Thursday, 20 August 2015

Translating ‘Alm-’ into English

The word Alm (or Alp in Swiss German) means “seasonal mountain pasture", i.e. alpine pasture that is only grazed during the summer months – a period known as Almsommer. This lasts around 100 days and the end of this period, falling around mid-September, is traditionally marked by a colourful celebration called an Almabtrieb in which local herdsmen drive their cows back down into the valley for the winter. As fine an example of rural pageantry as you are ever likely to see, this annual festival provides a wonderful excuse for the inhabitants of towns and villages throughout the alpine region to let their collective hair down. Attractions often include a craft fair, farmer's market and, of course, ample food and drink. And, as you might expect, da wird’s almerisch g’sungen und g’spielt in a veritable feast of alpine music and song! For anyone who has never experienced an Almabtrieb at first hand, take a look at this one in Pertisau, Tyrol: (Note: if you are a sucker for all things alpine, and the sight of cows festooned with garlands and bells makes you feel all warm inside… well, you’ve got about three weeks to get your trip organised!)

So, how best to translate ‘Almabtrieb’? Though the concept of seasonal grazing does exist in English (it’s known as ‘transhumance’, apparently!), a gloss will always ensure clarity. Something along the lines of: “the annual late-summer ‘Almabtrieb’ festival in which cattle are brought back down into the valley from the lush alpine pastures”, should do the trick!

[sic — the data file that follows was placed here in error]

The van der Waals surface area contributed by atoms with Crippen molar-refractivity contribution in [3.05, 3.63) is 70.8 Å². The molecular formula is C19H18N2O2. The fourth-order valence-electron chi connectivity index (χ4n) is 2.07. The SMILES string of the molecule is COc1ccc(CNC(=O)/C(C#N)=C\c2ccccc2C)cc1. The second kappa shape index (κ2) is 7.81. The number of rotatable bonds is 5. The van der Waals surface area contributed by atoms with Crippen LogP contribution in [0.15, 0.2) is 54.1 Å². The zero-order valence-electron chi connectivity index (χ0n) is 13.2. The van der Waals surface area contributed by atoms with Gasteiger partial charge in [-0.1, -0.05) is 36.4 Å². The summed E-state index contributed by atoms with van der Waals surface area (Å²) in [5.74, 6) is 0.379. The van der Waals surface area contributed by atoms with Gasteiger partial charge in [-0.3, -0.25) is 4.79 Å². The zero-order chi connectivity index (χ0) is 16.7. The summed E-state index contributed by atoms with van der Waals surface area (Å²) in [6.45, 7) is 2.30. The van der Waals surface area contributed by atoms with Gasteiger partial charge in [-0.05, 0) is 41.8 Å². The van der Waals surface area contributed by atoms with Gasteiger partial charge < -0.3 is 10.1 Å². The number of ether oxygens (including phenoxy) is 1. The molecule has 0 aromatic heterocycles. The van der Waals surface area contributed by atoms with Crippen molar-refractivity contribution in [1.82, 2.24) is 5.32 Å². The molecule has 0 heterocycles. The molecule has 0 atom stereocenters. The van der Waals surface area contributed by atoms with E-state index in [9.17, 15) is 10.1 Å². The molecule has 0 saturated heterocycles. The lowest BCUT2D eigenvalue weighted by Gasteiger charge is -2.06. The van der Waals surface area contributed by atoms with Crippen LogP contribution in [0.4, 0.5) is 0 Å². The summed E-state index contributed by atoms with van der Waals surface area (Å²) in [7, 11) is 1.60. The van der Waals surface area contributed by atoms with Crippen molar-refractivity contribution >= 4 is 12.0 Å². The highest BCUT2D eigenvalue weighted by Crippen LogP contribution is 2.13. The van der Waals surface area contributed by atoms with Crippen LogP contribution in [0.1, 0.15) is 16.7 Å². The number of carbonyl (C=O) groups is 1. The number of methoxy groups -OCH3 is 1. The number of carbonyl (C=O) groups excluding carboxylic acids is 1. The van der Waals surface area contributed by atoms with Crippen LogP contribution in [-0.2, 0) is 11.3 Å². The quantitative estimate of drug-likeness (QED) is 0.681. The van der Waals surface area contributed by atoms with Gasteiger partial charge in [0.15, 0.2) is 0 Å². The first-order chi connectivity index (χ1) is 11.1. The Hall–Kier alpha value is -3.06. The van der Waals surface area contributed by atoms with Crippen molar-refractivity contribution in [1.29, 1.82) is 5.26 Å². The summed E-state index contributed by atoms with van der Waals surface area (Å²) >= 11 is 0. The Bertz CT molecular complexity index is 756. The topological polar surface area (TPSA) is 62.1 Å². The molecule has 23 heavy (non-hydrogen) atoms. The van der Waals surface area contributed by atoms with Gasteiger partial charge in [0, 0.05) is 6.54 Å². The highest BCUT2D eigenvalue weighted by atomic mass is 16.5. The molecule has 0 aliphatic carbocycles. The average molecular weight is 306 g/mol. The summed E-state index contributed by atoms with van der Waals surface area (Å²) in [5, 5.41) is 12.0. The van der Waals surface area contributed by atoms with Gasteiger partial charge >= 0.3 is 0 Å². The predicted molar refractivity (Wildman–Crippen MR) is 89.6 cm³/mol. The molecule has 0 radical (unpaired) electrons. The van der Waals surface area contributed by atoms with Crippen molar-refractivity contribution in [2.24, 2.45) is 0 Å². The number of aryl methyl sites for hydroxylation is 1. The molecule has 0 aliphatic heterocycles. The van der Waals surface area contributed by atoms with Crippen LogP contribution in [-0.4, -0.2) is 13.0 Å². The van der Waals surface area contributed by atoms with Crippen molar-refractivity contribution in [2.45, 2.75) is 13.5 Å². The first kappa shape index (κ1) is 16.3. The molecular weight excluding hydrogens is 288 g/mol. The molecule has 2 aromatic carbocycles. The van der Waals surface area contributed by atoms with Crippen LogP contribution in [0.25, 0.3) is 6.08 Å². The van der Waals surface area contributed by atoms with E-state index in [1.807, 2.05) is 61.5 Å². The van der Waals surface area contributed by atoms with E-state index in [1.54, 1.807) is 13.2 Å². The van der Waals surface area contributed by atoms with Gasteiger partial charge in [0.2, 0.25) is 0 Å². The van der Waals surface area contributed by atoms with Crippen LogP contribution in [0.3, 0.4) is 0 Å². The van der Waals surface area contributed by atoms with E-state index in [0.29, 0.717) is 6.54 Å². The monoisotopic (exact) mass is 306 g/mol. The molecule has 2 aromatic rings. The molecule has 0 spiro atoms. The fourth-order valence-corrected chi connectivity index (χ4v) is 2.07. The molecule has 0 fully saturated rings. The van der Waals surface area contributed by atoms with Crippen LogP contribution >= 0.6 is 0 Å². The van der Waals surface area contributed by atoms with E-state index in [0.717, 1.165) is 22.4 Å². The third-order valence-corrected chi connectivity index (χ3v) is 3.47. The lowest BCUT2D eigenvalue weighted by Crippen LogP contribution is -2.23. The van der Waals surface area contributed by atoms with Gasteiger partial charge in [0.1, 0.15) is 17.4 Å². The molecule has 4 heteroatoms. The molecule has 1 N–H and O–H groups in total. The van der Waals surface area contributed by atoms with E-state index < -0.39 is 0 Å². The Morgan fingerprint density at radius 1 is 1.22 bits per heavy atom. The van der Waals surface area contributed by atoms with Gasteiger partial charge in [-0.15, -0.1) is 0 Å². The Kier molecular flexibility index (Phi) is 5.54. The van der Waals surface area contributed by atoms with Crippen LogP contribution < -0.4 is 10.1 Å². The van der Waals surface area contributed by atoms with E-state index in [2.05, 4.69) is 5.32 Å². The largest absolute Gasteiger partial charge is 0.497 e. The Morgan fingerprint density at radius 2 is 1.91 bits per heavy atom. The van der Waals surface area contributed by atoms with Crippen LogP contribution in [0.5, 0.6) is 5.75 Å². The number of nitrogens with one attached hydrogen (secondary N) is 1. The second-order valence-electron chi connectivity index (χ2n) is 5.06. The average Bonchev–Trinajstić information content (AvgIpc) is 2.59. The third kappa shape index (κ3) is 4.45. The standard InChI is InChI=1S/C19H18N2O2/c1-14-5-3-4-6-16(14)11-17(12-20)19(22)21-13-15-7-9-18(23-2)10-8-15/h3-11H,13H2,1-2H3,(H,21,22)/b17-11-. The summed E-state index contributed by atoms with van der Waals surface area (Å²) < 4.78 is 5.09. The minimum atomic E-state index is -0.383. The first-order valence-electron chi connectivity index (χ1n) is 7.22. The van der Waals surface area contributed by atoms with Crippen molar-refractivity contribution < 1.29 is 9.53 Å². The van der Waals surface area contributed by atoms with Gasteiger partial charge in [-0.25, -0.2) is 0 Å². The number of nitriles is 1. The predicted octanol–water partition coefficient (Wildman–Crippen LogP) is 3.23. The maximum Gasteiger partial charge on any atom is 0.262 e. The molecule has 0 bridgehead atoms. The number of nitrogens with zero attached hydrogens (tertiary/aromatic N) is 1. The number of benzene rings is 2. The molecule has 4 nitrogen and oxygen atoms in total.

And now to deal with Alm

·         where the word is used in its primary sense, ‘pastures’ is the best rendering, e.g. über Almen wandern = to hike across lush mountain pastures.

·         in phrases where Alm- is used as a prefix, ‘alpine’ is generally a safe bet, e.g. Alm-Kultur’ (alpine culture), im alten Tiroler Almstil = in traditional Tyrolean/alpine style.

·         most commonly, however, Alm is used by extension to mean Almhütte. Originally a simple, rustic herdsman’s hut in the mountains - the dictionary defines it as a ‘Wohn- Schlaf- und Arbeitsstätte’ mit offener Feuerstelle, only accessible on foot and with very limited facilities - these days it is more likely to have a variety of home comforts, including an Alm-Sauna, a programme of guided Alm-Marschen for all abilities, a traditional Almfrühstück and a varied dinner menu which is likely to include include a hearty Almochsenbraten (roast ox). If you can afford it, you could even go the whole hog and treat yourself to a spot of Almwellness at this 4-star establishment:

*Anyway, time to go. Can’t resist finishing up with a traditional alpine valediction: “ein kräftiges Alm Heil und Gottes Segen für die kommenden Almsommer!” Any ideas for a neat translation of that into English?! L  Answers on a postcard…